LAST UPDATE: 22.32
International oil prices closed with a strong rise of around 3% on Thursday, against the background of the increased consumption shown by the data in the USA, while the g.y. of OPEC says risks to global demand are probably overstated.
In particular, the global benchmark, Brent oil for October delivery trades in $96.59 the rising barrel 3.1% or $2.94.
Similarly, the US WTI crude for September delivery closed with a rise 2.7%, at $90.50 a barrel with its price rising by $2.39 within the day.
Behind the upward trend in prices appears to be the latest data in the US, which on Wednesday showed a decline that far exceeded analysts’ estimates in the country’s oil inventories, mainly due to increased gasoline consumption.
The US Energy Information Administration (EIA) report surprised markets, showing that “crude fundamentals may not be as negative as we thought just a week ago,” notes BOK Financial’s Dennis Kissler.
“However, traders are still concerned about the overall economic outlook going forward, which is bringing strong nervousness to the futures market,” he adds.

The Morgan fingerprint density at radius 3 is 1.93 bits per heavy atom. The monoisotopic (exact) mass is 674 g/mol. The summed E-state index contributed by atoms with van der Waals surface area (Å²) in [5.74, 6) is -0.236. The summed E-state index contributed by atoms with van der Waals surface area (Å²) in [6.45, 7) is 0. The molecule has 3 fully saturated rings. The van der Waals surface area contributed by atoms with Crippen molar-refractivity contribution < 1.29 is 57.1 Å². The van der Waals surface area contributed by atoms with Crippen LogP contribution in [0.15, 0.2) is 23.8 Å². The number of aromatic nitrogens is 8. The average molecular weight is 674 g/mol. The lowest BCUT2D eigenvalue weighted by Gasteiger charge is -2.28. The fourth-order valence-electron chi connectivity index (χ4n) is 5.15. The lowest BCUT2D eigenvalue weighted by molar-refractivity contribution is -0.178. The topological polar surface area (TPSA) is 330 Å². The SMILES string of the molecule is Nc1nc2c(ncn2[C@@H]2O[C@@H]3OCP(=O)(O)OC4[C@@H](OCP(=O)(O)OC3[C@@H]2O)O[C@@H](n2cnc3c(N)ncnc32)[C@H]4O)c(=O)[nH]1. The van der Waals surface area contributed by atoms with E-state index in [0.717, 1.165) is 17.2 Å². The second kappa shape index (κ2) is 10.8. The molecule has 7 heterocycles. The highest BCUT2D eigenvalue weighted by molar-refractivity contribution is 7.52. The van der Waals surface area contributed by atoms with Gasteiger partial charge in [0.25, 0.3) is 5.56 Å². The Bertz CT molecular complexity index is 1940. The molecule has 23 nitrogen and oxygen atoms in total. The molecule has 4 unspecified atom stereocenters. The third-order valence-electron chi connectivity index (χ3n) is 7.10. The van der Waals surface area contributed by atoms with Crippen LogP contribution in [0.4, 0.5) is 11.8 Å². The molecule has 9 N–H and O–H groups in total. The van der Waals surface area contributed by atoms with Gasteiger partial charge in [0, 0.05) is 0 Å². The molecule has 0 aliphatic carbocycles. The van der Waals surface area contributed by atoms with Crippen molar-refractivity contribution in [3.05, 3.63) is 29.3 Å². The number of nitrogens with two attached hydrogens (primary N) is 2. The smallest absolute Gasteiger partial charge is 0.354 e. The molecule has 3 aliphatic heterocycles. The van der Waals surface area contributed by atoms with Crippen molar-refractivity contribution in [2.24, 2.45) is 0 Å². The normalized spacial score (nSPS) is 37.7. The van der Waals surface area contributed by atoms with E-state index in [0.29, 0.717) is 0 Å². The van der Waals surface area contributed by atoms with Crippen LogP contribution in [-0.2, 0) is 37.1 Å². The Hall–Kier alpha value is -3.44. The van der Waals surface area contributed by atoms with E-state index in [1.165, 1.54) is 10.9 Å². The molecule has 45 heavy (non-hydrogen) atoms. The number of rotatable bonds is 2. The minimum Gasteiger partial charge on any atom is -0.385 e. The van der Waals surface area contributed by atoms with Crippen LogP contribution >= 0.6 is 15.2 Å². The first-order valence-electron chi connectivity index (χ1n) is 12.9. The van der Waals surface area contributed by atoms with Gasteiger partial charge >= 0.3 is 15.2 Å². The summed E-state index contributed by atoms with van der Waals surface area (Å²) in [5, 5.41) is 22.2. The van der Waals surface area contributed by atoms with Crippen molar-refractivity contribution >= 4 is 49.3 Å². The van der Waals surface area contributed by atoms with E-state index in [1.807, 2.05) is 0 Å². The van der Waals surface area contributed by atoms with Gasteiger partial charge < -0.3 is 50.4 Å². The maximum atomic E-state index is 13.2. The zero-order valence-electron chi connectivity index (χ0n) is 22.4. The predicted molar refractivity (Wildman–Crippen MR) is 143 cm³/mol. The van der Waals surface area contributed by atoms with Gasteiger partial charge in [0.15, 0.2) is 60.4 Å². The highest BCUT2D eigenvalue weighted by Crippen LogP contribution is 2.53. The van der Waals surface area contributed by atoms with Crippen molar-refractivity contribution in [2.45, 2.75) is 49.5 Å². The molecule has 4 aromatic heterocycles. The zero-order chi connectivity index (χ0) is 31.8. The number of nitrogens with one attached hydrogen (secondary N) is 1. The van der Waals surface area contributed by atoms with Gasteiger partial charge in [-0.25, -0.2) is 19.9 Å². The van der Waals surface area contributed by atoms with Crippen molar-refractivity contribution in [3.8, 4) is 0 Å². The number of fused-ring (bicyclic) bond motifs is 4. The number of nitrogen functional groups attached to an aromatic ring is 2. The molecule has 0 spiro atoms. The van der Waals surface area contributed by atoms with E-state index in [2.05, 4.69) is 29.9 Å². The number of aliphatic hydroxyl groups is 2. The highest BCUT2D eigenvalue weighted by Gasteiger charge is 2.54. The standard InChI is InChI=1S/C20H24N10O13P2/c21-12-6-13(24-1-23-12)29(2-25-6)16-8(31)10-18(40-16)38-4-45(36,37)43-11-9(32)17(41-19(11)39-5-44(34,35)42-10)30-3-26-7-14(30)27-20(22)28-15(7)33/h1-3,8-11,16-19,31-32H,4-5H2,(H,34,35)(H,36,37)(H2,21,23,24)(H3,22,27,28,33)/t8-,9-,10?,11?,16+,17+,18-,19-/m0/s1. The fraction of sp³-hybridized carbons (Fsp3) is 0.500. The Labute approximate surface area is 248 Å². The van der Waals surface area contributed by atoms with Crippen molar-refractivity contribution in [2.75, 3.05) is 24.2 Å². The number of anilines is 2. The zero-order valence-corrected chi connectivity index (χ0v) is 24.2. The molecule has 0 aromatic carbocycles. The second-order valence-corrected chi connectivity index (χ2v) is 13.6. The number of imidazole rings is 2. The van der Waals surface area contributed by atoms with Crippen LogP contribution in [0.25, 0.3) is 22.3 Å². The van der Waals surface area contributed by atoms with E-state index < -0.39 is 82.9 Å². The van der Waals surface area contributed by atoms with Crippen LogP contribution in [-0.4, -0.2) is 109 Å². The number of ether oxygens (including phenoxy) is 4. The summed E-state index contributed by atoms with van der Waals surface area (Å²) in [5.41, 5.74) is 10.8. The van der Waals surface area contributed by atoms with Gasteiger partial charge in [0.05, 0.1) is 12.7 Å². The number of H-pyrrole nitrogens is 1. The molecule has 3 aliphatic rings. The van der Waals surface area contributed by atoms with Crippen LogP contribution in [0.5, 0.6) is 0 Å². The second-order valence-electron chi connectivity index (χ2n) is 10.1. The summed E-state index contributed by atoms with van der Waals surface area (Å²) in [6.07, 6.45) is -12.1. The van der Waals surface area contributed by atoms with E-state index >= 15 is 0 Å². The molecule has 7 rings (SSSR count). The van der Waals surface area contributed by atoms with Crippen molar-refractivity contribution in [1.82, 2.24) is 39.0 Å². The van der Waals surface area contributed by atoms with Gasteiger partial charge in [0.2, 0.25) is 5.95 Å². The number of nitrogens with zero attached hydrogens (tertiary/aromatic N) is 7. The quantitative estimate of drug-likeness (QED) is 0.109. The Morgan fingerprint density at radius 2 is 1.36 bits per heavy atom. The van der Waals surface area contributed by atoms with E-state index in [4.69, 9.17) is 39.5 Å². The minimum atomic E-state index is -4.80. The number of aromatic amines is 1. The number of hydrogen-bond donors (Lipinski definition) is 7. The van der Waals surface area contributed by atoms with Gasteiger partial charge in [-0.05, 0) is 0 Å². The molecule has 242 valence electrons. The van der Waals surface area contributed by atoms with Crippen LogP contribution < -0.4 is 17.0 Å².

Oil has recently been trading near more than six-month lows, having erased gains made after Russia’s invasion of Ukraine fueled fears of a global economic slowdown.
Fears have intensified recently in light of successive interest rate hikes by central banks worldwide to tame extremely high inflation, but new OPEC Secretary-General Haitham al-Ghais believes that concerns are probably overstated.
“There is a lot of fear,” al-Ghais told Reuters earlier on Thursday. “There’s a lot of speculation and anxiety, and that’s mainly what’s driving prices down.”
“Whereas in the real economy we’re seeing very different things. Demand is still strong. And we continue to feel that demand will pick up, while we’re very optimistic about the rest of this year,” he added.
He said that OPEC wants to ensure that Russia continues to participate in the organization’s oil production agreements after 2022, despite the international sanctions that are expected to be imposed on it.
On the supply side, finally, the question of reviving Iran’s nuclear program, which would put Tehran back in the game of global production, pumping large quantities of oil into the market that would significantly de-escalate price pressures, continues to remain a meteor.
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